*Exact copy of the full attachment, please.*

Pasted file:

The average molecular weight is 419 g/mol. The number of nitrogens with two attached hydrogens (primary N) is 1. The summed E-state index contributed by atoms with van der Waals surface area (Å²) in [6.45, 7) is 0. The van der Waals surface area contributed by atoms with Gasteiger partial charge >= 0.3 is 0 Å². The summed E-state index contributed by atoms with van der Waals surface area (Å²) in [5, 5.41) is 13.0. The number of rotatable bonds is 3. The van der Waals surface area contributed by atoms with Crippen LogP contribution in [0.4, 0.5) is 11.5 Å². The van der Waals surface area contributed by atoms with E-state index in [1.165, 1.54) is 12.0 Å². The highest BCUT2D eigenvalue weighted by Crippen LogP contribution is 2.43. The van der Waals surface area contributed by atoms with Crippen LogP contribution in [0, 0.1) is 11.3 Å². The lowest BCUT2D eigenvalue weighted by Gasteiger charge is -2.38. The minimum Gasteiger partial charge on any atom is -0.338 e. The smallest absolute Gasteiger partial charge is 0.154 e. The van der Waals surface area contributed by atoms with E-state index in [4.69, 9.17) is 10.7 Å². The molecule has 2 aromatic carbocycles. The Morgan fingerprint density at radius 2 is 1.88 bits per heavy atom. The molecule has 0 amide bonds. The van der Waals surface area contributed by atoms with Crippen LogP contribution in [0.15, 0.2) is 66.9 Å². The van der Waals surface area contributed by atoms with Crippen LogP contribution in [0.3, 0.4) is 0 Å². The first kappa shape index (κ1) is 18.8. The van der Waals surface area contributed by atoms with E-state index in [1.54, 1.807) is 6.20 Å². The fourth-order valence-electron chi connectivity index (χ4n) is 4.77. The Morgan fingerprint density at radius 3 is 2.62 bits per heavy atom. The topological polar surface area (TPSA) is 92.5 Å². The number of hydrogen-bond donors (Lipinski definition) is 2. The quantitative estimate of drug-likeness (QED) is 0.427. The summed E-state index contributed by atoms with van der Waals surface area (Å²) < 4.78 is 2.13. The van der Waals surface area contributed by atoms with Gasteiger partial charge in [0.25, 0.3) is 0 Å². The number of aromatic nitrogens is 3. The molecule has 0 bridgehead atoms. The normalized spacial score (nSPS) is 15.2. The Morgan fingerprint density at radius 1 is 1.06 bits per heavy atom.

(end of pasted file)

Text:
The average molecular weight is 419 g/mol. The number of nitrogens with two attached hydrogens (primary N) is 1. The summed E-state index contributed by atoms with van der Waals surface area (Å²) in [6.45, 7) is 0. The van der Waals surface area contributed by atoms with Gasteiger partial charge >= 0.3 is 0 Å². The summed E-state index contributed by atoms with van der Waals surface area (Å²) in [5, 5.41) is 13.0. The number of rotatable bonds is 3. The van der Waals surface area contributed by atoms with Crippen LogP contribution in [0.4, 0.5) is 11.5 Å². The van der Waals surface area contributed by atoms with E-state index in [1.165, 1.54) is 12.0 Å². The highest BCUT2D eigenvalue weighted by Crippen LogP contribution is 2.43. The van der Waals surface area contributed by atoms with Crippen LogP contribution in [0, 0.1) is 11.3 Å². The lowest BCUT2D eigenvalue weighted by Gasteiger charge is -2.38. The minimum Gasteiger partial charge on any atom is -0.338 e. The smallest absolute Gasteiger partial charge is 0.154 e. The van der Waals surface area contributed by atoms with E-state index in [4.69, 9.17) is 10.7 Å². The molecule has 2 aromatic carbocycles. The Morgan fingerprint density at radius 2 is 1.88 bits per heavy atom. The molecule has 0 amide bonds. The van der Waals surface area contributed by atoms with Crippen LogP contribution in [0.15, 0.2) is 66.9 Å². The van der Waals surface area contributed by atoms with Crippen LogP contribution in [0.3, 0.4) is 0 Å². The first kappa shape index (κ1) is 18.8. The van der Waals surface area contributed by atoms with E-state index in [1.54, 1.807) is 6.20 Å². The fourth-order valence-electron chi connectivity index (χ4n) is 4.77. The Morgan fingerprint density at radius 3 is 2.62 bits per heavy atom. The topological polar surface area (TPSA) is 92.5 Å². The number of hydrogen-bond donors (Lipinski definition) is 2. The quantitative estimate of drug-likeness (QED) is 0.427. The summed E-state index contributed by atoms with van der Waals surface area (Å²) < 4.78 is 2.13. The van der Waals surface area contributed by atoms with Gasteiger partial charge in [0.25, 0.3) is 0 Å². The number of aromatic nitrogens is 3. The molecule has 0 bridgehead atoms. The normalized spacial score (nSPS) is 15.2. The Morgan fingerprint density at radius 1 is 1.06 bits per heavy atom.